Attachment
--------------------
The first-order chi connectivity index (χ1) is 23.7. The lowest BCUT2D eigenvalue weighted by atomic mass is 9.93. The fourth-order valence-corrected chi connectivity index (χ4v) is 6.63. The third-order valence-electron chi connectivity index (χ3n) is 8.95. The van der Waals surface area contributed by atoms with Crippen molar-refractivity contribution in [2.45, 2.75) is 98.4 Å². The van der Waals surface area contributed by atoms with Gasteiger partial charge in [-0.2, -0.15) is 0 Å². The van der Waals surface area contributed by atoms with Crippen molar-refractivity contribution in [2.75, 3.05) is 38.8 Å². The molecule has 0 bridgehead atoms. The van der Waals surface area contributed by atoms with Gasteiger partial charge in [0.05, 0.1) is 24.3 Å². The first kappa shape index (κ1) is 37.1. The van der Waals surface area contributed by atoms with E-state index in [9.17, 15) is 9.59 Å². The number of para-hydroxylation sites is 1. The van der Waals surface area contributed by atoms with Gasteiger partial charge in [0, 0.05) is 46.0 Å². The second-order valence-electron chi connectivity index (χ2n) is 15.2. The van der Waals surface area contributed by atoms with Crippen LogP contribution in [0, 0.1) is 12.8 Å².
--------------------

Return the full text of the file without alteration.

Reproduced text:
The first-order chi connectivity index (χ1) is 23.7. The lowest BCUT2D eigenvalue weighted by atomic mass is 9.93. The fourth-order valence-corrected chi connectivity index (χ4v) is 6.63. The third-order valence-electron chi connectivity index (χ3n) is 8.95. The van der Waals surface area contributed by atoms with Crippen molar-refractivity contribution in [2.45, 2.75) is 98.4 Å². The van der Waals surface area contributed by atoms with Gasteiger partial charge in [-0.2, -0.15) is 0 Å². The van der Waals surface area contributed by atoms with Crippen molar-refractivity contribution in [2.75, 3.05) is 38.8 Å². The molecule has 0 bridgehead atoms. The van der Waals surface area contributed by atoms with Gasteiger partial charge in [0.05, 0.1) is 24.3 Å². The first kappa shape index (κ1) is 37.1. The van der Waals surface area contributed by atoms with E-state index in [9.17, 15) is 9.59 Å². The number of para-hydroxylation sites is 1. The van der Waals surface area contributed by atoms with Gasteiger partial charge in [0, 0.05) is 46.0 Å². The second-order valence-electron chi connectivity index (χ2n) is 15.2. The van der Waals surface area contributed by atoms with Crippen LogP contribution in [0, 0.1) is 12.8 Å².